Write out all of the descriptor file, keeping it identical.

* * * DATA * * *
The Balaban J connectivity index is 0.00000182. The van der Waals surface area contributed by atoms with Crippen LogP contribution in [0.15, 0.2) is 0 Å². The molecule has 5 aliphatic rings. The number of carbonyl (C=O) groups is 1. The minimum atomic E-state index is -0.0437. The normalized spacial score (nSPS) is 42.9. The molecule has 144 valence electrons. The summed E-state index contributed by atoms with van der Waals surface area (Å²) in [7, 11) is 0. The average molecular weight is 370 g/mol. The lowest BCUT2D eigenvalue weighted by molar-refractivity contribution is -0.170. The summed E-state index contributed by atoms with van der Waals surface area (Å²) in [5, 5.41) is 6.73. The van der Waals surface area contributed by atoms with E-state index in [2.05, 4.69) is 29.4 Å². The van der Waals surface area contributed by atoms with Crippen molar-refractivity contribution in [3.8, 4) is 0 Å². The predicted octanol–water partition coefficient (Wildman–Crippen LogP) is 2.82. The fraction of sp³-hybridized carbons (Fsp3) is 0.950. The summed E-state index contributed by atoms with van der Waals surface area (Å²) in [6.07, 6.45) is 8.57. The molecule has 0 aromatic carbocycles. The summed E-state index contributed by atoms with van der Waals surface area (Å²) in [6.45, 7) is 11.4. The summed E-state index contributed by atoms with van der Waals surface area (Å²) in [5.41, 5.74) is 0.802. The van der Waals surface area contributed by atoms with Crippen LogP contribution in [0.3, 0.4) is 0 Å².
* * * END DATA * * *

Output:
The Balaban J connectivity index is 0.00000182. The van der Waals surface area contributed by atoms with Crippen LogP contribution in [0.15, 0.2) is 0 Å². The molecule has 5 aliphatic rings. The number of carbonyl (C=O) groups is 1. The minimum atomic E-state index is -0.0437. The normalized spacial score (nSPS) is 42.9. The molecule has 144 valence electrons. The summed E-state index contributed by atoms with van der Waals surface area (Å²) in [7, 11) is 0. The average molecular weight is 370 g/mol. The lowest BCUT2D eigenvalue weighted by molar-refractivity contribution is -0.170. The summed E-state index contributed by atoms with van der Waals surface area (Å²) in [5, 5.41) is 6.73. The van der Waals surface area contributed by atoms with E-state index in [2.05, 4.69) is 29.4 Å². The van der Waals surface area contributed by atoms with Crippen molar-refractivity contribution in [3.8, 4) is 0 Å². The predicted octanol–water partition coefficient (Wildman–Crippen LogP) is 2.82. The fraction of sp³-hybridized carbons (Fsp3) is 0.950. The summed E-state index contributed by atoms with van der Waals surface area (Å²) in [6.07, 6.45) is 8.57. The molecule has 0 aromatic carbocycles. The summed E-state index contributed by atoms with van der Waals surface area (Å²) in [6.45, 7) is 11.4. The summed E-state index contributed by atoms with van der Waals surface area (Å²) in [5.41, 5.74) is 0.802. The van der Waals surface area contributed by atoms with Crippen LogP contribution in [0.3, 0.4) is 0 Å².